It’s a good clever piece. A couple of months ago on Radio Derb I offered up one and a half cheers for Peggy, who gets a lot right in spite of being a longtime Establishment Insider. So it was here. Sample of what she got right last week:
Mr. Trump’s great historical role was to reveal to the Republican Party what half of its own base really thinks about the big issues. The party’s leaders didn’t know! They were shocked, so much that they indulged in sheer denial and made believe it wasn’t happening.
The party’s leaders accept more or less open borders and like big trade deals. Half the base does not! It is longtime GOP doctrine to cut entitlement spending. Half the base doesn’t want to, not right now! Republican leaders have what might be called assertive foreign-policy impulses. When Mr. Trump insulted George W. Bush and nation-building and said he’d opposed the Iraq invasion, the crowds, taking him at his word, cheered. He was, as they say, declaring that he didn’t want to invade the world and invite the world. Not only did half the base cheer him, at least half the remaining half joined in when the primaries ended.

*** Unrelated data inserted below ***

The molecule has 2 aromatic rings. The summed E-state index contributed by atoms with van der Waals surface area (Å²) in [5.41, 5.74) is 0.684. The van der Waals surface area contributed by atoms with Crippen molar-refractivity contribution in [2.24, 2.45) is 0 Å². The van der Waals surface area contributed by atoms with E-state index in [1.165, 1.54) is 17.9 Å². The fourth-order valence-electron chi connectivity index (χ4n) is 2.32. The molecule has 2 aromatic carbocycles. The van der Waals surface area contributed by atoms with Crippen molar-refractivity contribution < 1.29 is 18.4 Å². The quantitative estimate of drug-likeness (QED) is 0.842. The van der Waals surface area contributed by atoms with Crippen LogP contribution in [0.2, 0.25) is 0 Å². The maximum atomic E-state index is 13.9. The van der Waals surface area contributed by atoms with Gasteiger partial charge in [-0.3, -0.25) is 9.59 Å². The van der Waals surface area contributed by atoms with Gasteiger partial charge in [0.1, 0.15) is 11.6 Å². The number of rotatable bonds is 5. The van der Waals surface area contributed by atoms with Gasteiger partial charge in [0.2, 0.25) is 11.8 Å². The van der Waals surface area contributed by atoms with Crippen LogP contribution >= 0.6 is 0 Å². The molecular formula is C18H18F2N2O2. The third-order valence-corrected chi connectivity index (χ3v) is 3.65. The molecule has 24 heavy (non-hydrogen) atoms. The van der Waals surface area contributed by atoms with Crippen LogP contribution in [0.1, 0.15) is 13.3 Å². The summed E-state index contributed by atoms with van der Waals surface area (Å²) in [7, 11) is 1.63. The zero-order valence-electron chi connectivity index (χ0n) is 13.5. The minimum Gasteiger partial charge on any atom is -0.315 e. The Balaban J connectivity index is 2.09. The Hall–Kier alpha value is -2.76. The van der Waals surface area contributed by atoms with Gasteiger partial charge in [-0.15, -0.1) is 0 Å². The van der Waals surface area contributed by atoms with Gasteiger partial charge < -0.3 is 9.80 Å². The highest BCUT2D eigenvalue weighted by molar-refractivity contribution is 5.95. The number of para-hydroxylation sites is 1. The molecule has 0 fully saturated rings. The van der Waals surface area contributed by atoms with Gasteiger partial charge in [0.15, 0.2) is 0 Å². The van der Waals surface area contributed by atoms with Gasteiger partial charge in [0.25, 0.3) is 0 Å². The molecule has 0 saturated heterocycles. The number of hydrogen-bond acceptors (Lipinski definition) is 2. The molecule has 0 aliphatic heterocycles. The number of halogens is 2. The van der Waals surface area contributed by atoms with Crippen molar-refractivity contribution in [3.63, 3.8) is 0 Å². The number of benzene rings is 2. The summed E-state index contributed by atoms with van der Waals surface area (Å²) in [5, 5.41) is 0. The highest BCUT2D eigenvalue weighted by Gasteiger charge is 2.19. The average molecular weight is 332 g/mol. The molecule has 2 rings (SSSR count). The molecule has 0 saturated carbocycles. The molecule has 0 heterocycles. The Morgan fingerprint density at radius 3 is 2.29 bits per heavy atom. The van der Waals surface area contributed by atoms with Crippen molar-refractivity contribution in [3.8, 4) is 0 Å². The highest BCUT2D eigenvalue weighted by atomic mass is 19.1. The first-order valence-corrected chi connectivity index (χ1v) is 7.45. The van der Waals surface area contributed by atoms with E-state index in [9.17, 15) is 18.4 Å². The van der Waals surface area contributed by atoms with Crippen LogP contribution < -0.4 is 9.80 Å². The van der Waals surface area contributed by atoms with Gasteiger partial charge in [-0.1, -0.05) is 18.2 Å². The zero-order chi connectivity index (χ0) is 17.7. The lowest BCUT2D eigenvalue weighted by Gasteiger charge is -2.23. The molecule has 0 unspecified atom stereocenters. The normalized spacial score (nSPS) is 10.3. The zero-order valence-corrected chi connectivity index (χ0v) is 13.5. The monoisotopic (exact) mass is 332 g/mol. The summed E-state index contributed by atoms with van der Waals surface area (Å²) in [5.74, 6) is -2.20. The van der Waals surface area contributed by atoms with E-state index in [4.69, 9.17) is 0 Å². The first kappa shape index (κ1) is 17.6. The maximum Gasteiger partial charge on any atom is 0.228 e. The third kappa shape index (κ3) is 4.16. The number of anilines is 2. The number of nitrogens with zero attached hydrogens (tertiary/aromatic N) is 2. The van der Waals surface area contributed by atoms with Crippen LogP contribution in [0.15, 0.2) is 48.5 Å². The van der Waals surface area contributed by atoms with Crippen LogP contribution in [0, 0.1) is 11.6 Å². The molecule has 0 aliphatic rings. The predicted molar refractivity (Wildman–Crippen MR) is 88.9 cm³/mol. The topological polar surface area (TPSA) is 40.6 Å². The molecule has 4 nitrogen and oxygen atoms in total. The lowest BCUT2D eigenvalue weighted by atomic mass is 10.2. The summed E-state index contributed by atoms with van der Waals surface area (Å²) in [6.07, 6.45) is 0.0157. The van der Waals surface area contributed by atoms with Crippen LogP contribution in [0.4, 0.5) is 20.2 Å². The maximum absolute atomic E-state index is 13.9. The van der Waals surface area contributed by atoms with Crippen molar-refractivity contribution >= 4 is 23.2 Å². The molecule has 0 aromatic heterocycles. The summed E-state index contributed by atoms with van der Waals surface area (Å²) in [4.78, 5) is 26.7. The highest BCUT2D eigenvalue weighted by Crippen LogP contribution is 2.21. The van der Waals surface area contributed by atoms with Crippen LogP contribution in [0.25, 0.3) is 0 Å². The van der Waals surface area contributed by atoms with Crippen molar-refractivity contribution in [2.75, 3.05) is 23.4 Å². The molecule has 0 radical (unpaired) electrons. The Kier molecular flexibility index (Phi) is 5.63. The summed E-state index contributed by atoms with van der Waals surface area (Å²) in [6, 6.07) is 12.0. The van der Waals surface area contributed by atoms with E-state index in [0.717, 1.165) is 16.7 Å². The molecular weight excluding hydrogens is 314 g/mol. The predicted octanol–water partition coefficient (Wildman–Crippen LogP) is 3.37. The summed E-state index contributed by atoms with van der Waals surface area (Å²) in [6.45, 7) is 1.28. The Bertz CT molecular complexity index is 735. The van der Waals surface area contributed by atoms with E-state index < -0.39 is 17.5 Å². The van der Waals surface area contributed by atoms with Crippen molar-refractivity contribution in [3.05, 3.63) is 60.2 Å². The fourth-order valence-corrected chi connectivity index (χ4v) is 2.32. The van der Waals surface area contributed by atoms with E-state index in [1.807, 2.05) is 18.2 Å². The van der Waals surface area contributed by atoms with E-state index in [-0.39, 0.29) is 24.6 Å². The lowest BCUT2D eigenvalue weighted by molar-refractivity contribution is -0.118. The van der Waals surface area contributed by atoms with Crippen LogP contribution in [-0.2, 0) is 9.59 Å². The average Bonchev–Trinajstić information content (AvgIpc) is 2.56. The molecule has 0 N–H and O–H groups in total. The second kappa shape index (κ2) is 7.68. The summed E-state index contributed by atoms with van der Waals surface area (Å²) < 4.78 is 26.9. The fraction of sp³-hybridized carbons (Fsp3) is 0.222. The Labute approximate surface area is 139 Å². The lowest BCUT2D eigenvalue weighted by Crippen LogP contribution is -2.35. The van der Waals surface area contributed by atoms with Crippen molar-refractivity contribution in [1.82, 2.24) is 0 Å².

End of pause. OK, so Peggy got some things right there. She got a lot wrong, though
Start with the notion that Trump is crazy. He’s a nut, she says, five times. His brain is “a TV funhouse.”
Well, Trump has some colorful quirks of personality, to be sure, as we all do. But he’s no nut. A nut can’t be as successful in business as Trump has been.
I spent 32 years as an employee or contractor, mostly in private businesses but for two years in a government department. Private businesses are intensely rational, as human affairs go—much more rational than government departments. The price of irrationality in business is immediate and plainly financial. Sanity-wise, Trump is a better bet than most people in high government positions.